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Mendelssohn goaded into speed composing Overture for Ruy Blas
In 1839 the Theater Pension Fund asked Felix Mendelssohn to write an overture and a song for their production of Ruy Blas, a play by Victor Hugo. They hoped having Mendelssohn’s name attached to the production would bring in a larger audience. Mendelssohn did not care for the content of Ruy Blas (a rather violent and bloody play), but wanted to support the organization so he wrote the song. The Theater Pension Fund thanked him for the song and expressed disappointment in the lack of an overture. They then suggested it was their fault by only giving him a few weeks notice to finish the pieces. The insinuation that Mendelssohn was incapable of writing both pieces in the time he had allotted irked him and resulted in the Overture’s creation. He composed the Overture for Ruy Blas over three days and had it in the musicians’ hands just before the final dress rehearsals and opening night.
Mendelssohn’s compositional mastery is still evident despite the last-minute nature of its creation, and the overture is a skillfully composed example of an early romantic concert overture which serves as an excellent curtain-raiser.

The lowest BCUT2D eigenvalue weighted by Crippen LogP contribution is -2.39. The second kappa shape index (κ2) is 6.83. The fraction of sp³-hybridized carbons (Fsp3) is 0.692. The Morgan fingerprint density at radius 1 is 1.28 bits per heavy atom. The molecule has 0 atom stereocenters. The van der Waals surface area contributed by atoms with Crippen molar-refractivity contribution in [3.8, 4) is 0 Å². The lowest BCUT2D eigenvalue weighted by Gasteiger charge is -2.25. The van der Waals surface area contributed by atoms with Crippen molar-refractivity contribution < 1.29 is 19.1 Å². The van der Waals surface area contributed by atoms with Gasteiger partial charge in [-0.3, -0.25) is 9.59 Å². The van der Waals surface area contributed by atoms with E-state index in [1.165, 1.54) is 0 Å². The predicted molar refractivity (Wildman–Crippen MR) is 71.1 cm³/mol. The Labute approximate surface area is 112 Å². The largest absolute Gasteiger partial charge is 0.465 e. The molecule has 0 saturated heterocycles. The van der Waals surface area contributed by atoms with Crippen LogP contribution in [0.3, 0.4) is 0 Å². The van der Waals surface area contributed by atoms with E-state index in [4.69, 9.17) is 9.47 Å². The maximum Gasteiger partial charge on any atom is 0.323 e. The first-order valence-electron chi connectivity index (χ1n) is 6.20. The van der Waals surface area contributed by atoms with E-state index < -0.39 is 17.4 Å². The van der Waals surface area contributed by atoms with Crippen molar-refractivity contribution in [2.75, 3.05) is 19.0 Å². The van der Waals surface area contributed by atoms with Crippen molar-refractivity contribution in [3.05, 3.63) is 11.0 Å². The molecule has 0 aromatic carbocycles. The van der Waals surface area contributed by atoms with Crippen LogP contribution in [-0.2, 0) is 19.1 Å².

Hear this wonderful Overture, along with two other Romantic masterworks, at 2:30 p.m. on Sunday, February 3 at Pick-Staiger Concert Hall in Evanston. For tickets and more information, call 847-864-8804 or visit evanstonsymphony.org.
- Ruy Blas Overture
- Piano Concerto in A Minor
Adam Neiman, piano
- Symphony No. 1 in C Minor
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Free Pre-Concert Preview Series!
Enhance your concert experience with a sneak preview — Composers come alive and their passions take center stage when ESO General Manager David Ellis and ESO Maestro Lawrence Eckerling take you on an insider’s tour of the history and highlights behind the music.
Meet our soloist, Adam Neiman, at Musical Insights. He and our Maestro Lawrence Eckerling and David Ellis will explore the February concert program in depth.
Friday, February 1 at 1:30 pm,
The Merion Crystal Ballroom at
1611 Chicago Avenue at Davis Street, Evanston.
FREE and open to the public.
Light refreshments will be served and casual tours of newly renovated apartments will be available after the program.